Friday, 22 October 2021

Sorry, dad, my dahlias are better

Sorry, dad, my dahlias are better

A DAHLIA grower saw off competition from his father to take several prizes at the Chiltern Edge Horticultural Society’s 60th autumn show.

Martin Hedges, from Emmer Green, won the classes for cactus dahlias, decorative dahlias and a vase of six mixed dahlias as well as best beetroot, French beans, runner beans, shallots and lettuces in the vegetable classes.

He won the RHS Banksian Medal, George Shaw Cup and Jim Knight Challenge Cup.

In the flower competition, he saw off challenges from his father Keith Hedges and fellow grower David Smith.

More than 100 people attended the event at Sonning Common village hall in Wood Lane, where five judges inspected about 211 entries.

The winner in each class received £1 while the second- and third-placed entrants received 60p and 40p respectively. Mr Hedges, a 50-year-old accountant, said: “It was a tough competition from my dad and David but it was good.

“It was because the weather was wet that the dahlias grew really big this year. It was bad for summer holidays but good for flowers.”

Mr Hedges, who has been competing in the show for about 10 years, grows most of his entries at an allotment in Gallowstree Common.

He said: “It does take a lot of time and it’s a hobby that works on trial and error.”

The biggest winner in the vegetable section was Sam Fooks, who won 10 classes, including potatoes, cucumbers, carrots, onions, and tomatoes. He won the Ray Williams Memorial Cup, Adrian Lindlaw Shield and Francis Williams Cup.

His daughters, Bella and Sylvie, won prizes in the children’s category, including best portait, toilet roll art and best decorated cake.

Mr Fooks, 44, from Sonning Common, said: “I’ve been a member for about five years. It was very fortunate for me that everything that I grew was looking its best for the show.

“I was pleased to win best in show for the carrots as I have not won that before. There was a lot more competition this year and the standard was better, which was really good.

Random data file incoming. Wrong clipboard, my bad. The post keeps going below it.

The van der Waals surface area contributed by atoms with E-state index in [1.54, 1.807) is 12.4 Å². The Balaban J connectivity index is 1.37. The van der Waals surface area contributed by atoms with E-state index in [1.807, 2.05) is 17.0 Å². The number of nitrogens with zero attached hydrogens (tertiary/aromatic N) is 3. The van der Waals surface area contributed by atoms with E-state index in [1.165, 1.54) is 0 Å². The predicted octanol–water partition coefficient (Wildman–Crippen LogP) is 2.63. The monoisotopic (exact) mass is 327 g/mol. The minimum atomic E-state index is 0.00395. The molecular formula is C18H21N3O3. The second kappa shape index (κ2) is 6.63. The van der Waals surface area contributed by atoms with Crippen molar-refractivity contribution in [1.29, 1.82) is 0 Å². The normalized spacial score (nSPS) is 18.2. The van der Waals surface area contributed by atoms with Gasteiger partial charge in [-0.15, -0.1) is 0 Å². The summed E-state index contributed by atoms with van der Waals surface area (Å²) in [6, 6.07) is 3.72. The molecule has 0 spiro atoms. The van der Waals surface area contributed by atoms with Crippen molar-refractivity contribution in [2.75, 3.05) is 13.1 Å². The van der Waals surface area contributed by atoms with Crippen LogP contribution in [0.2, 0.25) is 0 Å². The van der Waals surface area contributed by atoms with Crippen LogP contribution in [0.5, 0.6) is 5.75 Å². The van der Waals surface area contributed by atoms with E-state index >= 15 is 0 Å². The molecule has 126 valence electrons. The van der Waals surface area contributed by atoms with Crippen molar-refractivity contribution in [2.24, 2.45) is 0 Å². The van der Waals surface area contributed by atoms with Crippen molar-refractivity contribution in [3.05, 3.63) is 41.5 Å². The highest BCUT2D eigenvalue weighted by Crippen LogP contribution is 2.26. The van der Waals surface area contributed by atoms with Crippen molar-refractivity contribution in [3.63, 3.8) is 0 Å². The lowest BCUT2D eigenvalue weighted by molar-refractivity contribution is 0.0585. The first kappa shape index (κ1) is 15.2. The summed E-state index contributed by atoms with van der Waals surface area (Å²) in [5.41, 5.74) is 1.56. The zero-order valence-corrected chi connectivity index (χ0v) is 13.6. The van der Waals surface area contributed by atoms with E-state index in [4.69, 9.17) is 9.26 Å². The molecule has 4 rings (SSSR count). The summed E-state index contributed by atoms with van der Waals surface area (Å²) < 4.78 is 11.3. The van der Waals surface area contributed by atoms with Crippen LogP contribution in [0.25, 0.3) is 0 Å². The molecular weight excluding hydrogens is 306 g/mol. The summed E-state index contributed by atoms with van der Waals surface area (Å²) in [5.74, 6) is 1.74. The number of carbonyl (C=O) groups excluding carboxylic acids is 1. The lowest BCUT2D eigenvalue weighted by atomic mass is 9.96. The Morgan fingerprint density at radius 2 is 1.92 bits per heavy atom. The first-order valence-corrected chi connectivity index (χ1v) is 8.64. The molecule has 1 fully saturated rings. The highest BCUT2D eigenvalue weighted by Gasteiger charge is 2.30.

“I find it that every year you learn something new, whether that’s failure or uccess. You can always improve so after doing it for many years you gradually get better and better but it’s always dependent on the weather.

“My daughters have done it before as well and it was Bella’s last year to enter as she will be too old next year.

“They were very pleased as it was something for them to get busy with over the school holidays.”

John Windass, vice-chairman of the society, said the committee was delighted with the success of the show, which was called off last year due to the coronavirus pandemic, as were the society’s spring shows last year and this year.

He said: “We were very keen to get back but weren’t sure how it was going to go as it was the first show in two years.

“The guidelines and the restrictions for covid have been relaxed by the Government but we wanted to be safe so we had a one-way system. To create this we needed a border and that was why we had most of the dahlia entries at the front so when the doors opened you just had this wall of colour.

“Over the two hours we were open to the public we got a steady flow of people so we are really pleased. In the second hour or so we had 20 or 30 people in the hall, obviously following social distancing.

“For the first time I had people stopping me to tell me how great it had been.

“We also received positive feedback from the competitors who said it worked better than previous years as it encouraged people to look at everything.”

Mr Windass, who won the best dish of any other kind of fruit category, said his personal highlight of the show were the vegetable entries.

“They have become really quite competitive,” he said. “The judges said some of them were of national standard. That said, we had members who had never entered things before and still managed to win in things like the tomatoes so we managed to cater for some experts and also encouraged some show novices.”

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